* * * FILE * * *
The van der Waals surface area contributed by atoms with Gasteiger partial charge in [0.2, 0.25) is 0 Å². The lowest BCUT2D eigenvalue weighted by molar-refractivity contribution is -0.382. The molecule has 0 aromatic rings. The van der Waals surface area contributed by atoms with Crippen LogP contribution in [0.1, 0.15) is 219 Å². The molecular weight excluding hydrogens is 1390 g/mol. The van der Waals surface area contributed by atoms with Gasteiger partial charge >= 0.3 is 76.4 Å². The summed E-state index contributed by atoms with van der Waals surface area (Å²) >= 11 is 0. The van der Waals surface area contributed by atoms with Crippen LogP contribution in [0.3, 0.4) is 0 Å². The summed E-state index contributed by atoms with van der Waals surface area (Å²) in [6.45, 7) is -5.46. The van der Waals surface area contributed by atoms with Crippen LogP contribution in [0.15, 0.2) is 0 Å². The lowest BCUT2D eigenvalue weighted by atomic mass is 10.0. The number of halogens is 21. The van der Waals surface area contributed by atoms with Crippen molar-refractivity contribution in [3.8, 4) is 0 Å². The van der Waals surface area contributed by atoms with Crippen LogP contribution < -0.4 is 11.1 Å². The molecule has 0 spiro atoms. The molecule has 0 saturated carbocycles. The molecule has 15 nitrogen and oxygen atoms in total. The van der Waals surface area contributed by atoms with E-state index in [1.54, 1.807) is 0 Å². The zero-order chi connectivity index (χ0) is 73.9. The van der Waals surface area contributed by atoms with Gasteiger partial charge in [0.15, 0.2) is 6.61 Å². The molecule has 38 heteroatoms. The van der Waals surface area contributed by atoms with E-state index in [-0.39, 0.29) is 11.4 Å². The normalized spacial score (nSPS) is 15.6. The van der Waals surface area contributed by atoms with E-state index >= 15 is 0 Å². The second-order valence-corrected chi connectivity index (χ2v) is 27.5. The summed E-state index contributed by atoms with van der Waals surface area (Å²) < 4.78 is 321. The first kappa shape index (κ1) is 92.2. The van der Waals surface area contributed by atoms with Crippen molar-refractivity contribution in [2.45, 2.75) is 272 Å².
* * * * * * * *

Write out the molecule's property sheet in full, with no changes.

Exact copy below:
The van der Waals surface area contributed by atoms with Gasteiger partial charge in [0.2, 0.25) is 0 Å². The lowest BCUT2D eigenvalue weighted by molar-refractivity contribution is -0.382. The molecule has 0 aromatic rings. The van der Waals surface area contributed by atoms with Crippen LogP contribution in [0.1, 0.15) is 219 Å². The molecular weight excluding hydrogens is 1390 g/mol. The van der Waals surface area contributed by atoms with Gasteiger partial charge >= 0.3 is 76.4 Å². The summed E-state index contributed by atoms with van der Waals surface area (Å²) >= 11 is 0. The van der Waals surface area contributed by atoms with Crippen LogP contribution in [0.3, 0.4) is 0 Å². The summed E-state index contributed by atoms with van der Waals surface area (Å²) in [6.45, 7) is -5.46. The van der Waals surface area contributed by atoms with Crippen LogP contribution in [0.15, 0.2) is 0 Å². The lowest BCUT2D eigenvalue weighted by atomic mass is 10.0. The number of halogens is 21. The van der Waals surface area contributed by atoms with Crippen molar-refractivity contribution in [3.8, 4) is 0 Å². The van der Waals surface area contributed by atoms with Crippen LogP contribution < -0.4 is 11.1 Å². The molecule has 0 spiro atoms. The molecule has 0 saturated carbocycles. The molecule has 15 nitrogen and oxygen atoms in total. The van der Waals surface area contributed by atoms with E-state index in [1.54, 1.807) is 0 Å². The zero-order chi connectivity index (χ0) is 73.9. The van der Waals surface area contributed by atoms with Gasteiger partial charge in [0.15, 0.2) is 6.61 Å². The molecule has 38 heteroatoms. The van der Waals surface area contributed by atoms with E-state index in [-0.39, 0.29) is 11.4 Å². The normalized spacial score (nSPS) is 15.6. The van der Waals surface area contributed by atoms with E-state index >= 15 is 0 Å². The second-order valence-corrected chi connectivity index (χ2v) is 27.5. The summed E-state index contributed by atoms with van der Waals surface area (Å²) < 4.78 is 321. The first kappa shape index (κ1) is 92.2. The van der Waals surface area contributed by atoms with Crippen molar-refractivity contribution in [2.45, 2.75) is 272 Å².